1. Whisk together first 3 ingredients in a large bowl until smooth; whisk in buttermilk, next 3 ingredients, and 2 tsp. salt until blended.
2. Place buttermilk mixture and chicken in a large zip-top plastic freezer bag; seal and chill 3 hours.
3. Meanwhile, soak wooden skewers in water 30 minutes. (Omit if using metal skewers.)
4. Coat cold cooking grate of grill with cooking spray, and place on grill. Preheat grill to 350° to 400° (medium-high) heat. Remove chicken from marinade, discarding marinade. Thread chicken onto skewers, leaving a 1/8-inch space between pieces; sprinkle with remaining 1/4 tsp. salt.
5. Grill kabobs, covered with grill lid, 6 to 8 minutes on each side or until chicken is done. Serve with lemon halves and Toasted Pecan Pesto or Romesco Sauce.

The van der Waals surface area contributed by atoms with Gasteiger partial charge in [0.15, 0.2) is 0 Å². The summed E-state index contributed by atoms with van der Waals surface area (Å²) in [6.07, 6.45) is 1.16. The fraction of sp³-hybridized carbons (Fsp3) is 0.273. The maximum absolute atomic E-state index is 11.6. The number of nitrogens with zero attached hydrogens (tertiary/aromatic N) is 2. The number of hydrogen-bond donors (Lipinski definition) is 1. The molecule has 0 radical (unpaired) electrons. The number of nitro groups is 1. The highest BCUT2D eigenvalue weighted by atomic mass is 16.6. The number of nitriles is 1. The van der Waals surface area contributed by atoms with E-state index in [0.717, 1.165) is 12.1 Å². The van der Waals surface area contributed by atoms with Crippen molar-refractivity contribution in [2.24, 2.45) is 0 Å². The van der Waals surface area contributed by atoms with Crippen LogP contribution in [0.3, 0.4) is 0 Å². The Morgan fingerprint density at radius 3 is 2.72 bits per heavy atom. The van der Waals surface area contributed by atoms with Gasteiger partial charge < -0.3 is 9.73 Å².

THE FINAL BUZZ
We hope you are all enjoying seeing what all the beekeepers and clubs are doing around great state of Georgia. We are loving seeing this sharing evolve. Please keep your info coming and remember that we need your articles and photos before we put the next issue to bed. Deadline for the July issue is Wed. the 24th at midnight.
If you know someone who is a beekeeper and isn’t a GBA member, share this newsletter with them and encourage them to join ($15 individual, $25 family).
Gina and Linda
Posted by Linda T at 2:09 PM
Saturday, May 2, 2015
GBA Monthly Newsletter
Gina Gallucci and Linda Tillman, Editors
We request club meeting information from all Georgia clubs each month. If you don’t see your club here, we did not get a response to our request. Consider volunteering to be the person who sends in program information for your club.
2. Prove that a hive contains two laying queens
Gina Gallucci and Linda Tillman, Editors